After having been swindled out of all their money by a crooked business manager, formerly wealthy socialites Jerry and Carol discover that they owe their chauffeur and maid back wages they ...
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After having been swindled out of all their money by a crooked business manager, formerly wealthy socialites Jerry and Carol discover that they owe their chauffeur and maid back wages they are unable to pay. They're forced to let their former employees live in their luxury apartment in lieu of paying the money they owe them. Written by
This was the movie that had Cornell Woolrich fleeing Hollywood, never to return. He had written a novel, "I Love You Paris", which he had then put into the garbage, so when "Bolero" came along in 1934, giving him no story credit, he had no way of backing up his claim that the plot had been stolen from his junked novel. So imagine his frustration when the same year another film was released allegedly based on his very noirish "Manhattan Love Song" but having no resemblance to his story!! His book was almost a dry run for "The Black Angel" and if Warners had bought it they may have recreated the nightmare world of the original novel but in Monogram's hands it became a romantic comedy (if you can believe it) of two wealthy sisters who on the loss of all their money turn over their mansion and their services to their own servants in lieu of back wages!!
A few firsts - Robert Armstrong as the chauffeur, Tom Williams, carries the whole movie (of course it can be argued Armstrong has had to do that before) and Franklin Pangborn actually gets married!! - to one of the sisters Carol (Helen Flint who played the floozie in "Black Legion"(1937)). Williams, along with the maid, Netta (Nydia Westman) has been given the run of the Stewart sister's apartment because of unpaid wages and while he is at the labour exchange, he is mistakenly hired by a wealthy Western woman, Pancake Annie (Cecil Cunningham): she offers him $1,000 if he can introduce her and her socially aware son to the cream of society!! With a few remarks from Wilson about Gerry's needing to get down from her ivory tower and meet a few real people (Dixie Lee's accent doesn't sound as if it came from any finishing school, she sounds as though she has already met a few "ordinary joes"!!), the story could have gone down the "let's go down to the breadlines and see how the ordinary people are faring" route etc, but it was too eager to advance the plot line where Gerry tries out for the chorus line, finds that it is really a burlesque troop but decides to have a go anyway!! Her initial introduction singing the title song and performing a "fan" dance in Pangborn's shop window was, I think, just a gimmick to show off Dixie's obvious strengths as a singer.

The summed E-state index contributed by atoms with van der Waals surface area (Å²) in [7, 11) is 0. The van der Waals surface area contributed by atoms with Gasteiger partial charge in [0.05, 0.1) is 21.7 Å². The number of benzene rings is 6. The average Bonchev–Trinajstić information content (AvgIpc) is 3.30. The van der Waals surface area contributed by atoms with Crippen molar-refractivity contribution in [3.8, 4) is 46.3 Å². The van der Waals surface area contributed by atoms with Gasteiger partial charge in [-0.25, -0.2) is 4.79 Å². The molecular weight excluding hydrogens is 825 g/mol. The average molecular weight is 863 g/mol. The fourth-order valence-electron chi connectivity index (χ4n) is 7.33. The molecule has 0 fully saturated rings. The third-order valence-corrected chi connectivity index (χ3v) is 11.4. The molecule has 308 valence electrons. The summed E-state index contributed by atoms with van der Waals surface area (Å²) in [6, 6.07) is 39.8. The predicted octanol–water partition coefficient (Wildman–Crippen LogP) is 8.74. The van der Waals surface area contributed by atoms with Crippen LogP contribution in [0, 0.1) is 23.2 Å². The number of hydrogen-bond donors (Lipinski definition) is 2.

There is a humorous running gag where Gerry, dressed as a maid, is speaking "pig Latin" to convey to Carol that the electricity has been disconnected. Carol is entertaining Pancake Annie who, you just know, sees through their dilemma instantly and is not taken in by the real maid's impersonation of a visiting society lady.
Woolrich just loved the movies and frequently went to his local cinema. Who knows but these two bad experiences may have paved the way for his future writings. By 1935 he had given up romantic fiction and was writing almost exclusively for the crime pulps where he was perfecting the surprise ending so beloved by Hitchcock.
It was also lovely to see gorgeous Dixie Lee - I'll watch her in anything!! I know she was married to Bing Crosby and was busy with her growing family but when she was a starlet with Fox back in the early musical days her talent should have been fostered. Variety wrote of "Manhattan Love Song" "both Dixie Lee and Helen Flint show potential, both of whom can go places, if properly handled". Not only did she have a bluesy style voice but she helped Bing to develop his distinctive singing style.
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